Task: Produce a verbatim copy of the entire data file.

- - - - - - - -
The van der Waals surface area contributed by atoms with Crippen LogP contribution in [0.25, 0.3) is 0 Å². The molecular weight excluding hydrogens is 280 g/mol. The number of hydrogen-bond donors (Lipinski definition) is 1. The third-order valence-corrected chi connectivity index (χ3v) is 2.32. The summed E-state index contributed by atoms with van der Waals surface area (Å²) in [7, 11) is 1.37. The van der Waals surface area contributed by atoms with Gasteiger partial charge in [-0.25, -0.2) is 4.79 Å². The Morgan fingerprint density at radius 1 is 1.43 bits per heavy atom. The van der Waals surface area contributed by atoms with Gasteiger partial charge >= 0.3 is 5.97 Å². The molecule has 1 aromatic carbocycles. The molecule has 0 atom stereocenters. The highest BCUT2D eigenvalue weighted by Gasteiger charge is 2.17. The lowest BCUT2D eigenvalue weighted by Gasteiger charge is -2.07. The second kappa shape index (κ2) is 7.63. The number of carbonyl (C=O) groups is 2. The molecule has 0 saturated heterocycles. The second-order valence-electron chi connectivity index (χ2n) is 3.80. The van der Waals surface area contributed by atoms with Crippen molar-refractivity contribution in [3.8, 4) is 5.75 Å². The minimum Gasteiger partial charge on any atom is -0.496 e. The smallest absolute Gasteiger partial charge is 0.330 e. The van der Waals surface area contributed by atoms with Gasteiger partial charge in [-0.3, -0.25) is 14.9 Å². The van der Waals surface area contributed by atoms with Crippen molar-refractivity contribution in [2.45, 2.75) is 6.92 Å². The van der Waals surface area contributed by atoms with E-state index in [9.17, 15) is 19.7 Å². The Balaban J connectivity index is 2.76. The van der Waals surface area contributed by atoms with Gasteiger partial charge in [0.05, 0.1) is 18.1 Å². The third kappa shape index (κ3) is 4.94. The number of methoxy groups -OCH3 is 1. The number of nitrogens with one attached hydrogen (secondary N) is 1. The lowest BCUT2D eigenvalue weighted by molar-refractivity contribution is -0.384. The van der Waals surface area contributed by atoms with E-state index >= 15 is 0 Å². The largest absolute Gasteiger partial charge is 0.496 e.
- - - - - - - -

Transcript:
The van der Waals surface area contributed by atoms with Crippen LogP contribution in [0.25, 0.3) is 0 Å². The molecular weight excluding hydrogens is 280 g/mol. The number of hydrogen-bond donors (Lipinski definition) is 1. The third-order valence-corrected chi connectivity index (χ3v) is 2.32. The summed E-state index contributed by atoms with van der Waals surface area (Å²) in [7, 11) is 1.37. The van der Waals surface area contributed by atoms with Gasteiger partial charge in [-0.25, -0.2) is 4.79 Å². The Morgan fingerprint density at radius 1 is 1.43 bits per heavy atom. The van der Waals surface area contributed by atoms with Gasteiger partial charge >= 0.3 is 5.97 Å². The molecule has 1 aromatic carbocycles. The molecule has 0 atom stereocenters. The highest BCUT2D eigenvalue weighted by Gasteiger charge is 2.17. The lowest BCUT2D eigenvalue weighted by Gasteiger charge is -2.07. The second kappa shape index (κ2) is 7.63. The number of carbonyl (C=O) groups is 2. The molecule has 0 saturated heterocycles. The second-order valence-electron chi connectivity index (χ2n) is 3.80. The van der Waals surface area contributed by atoms with Crippen molar-refractivity contribution in [3.8, 4) is 5.75 Å². The minimum Gasteiger partial charge on any atom is -0.496 e. The smallest absolute Gasteiger partial charge is 0.330 e. The van der Waals surface area contributed by atoms with Gasteiger partial charge in [-0.3, -0.25) is 14.9 Å². The van der Waals surface area contributed by atoms with Crippen molar-refractivity contribution in [2.45, 2.75) is 6.92 Å². The van der Waals surface area contributed by atoms with E-state index in [9.17, 15) is 19.7 Å². The Balaban J connectivity index is 2.76. The van der Waals surface area contributed by atoms with Gasteiger partial charge in [0.05, 0.1) is 18.1 Å². The third kappa shape index (κ3) is 4.94. The number of methoxy groups -OCH3 is 1. The number of nitrogens with one attached hydrogen (secondary N) is 1. The lowest BCUT2D eigenvalue weighted by molar-refractivity contribution is -0.384. The van der Waals surface area contributed by atoms with E-state index >= 15 is 0 Å². The largest absolute Gasteiger partial charge is 0.496 e.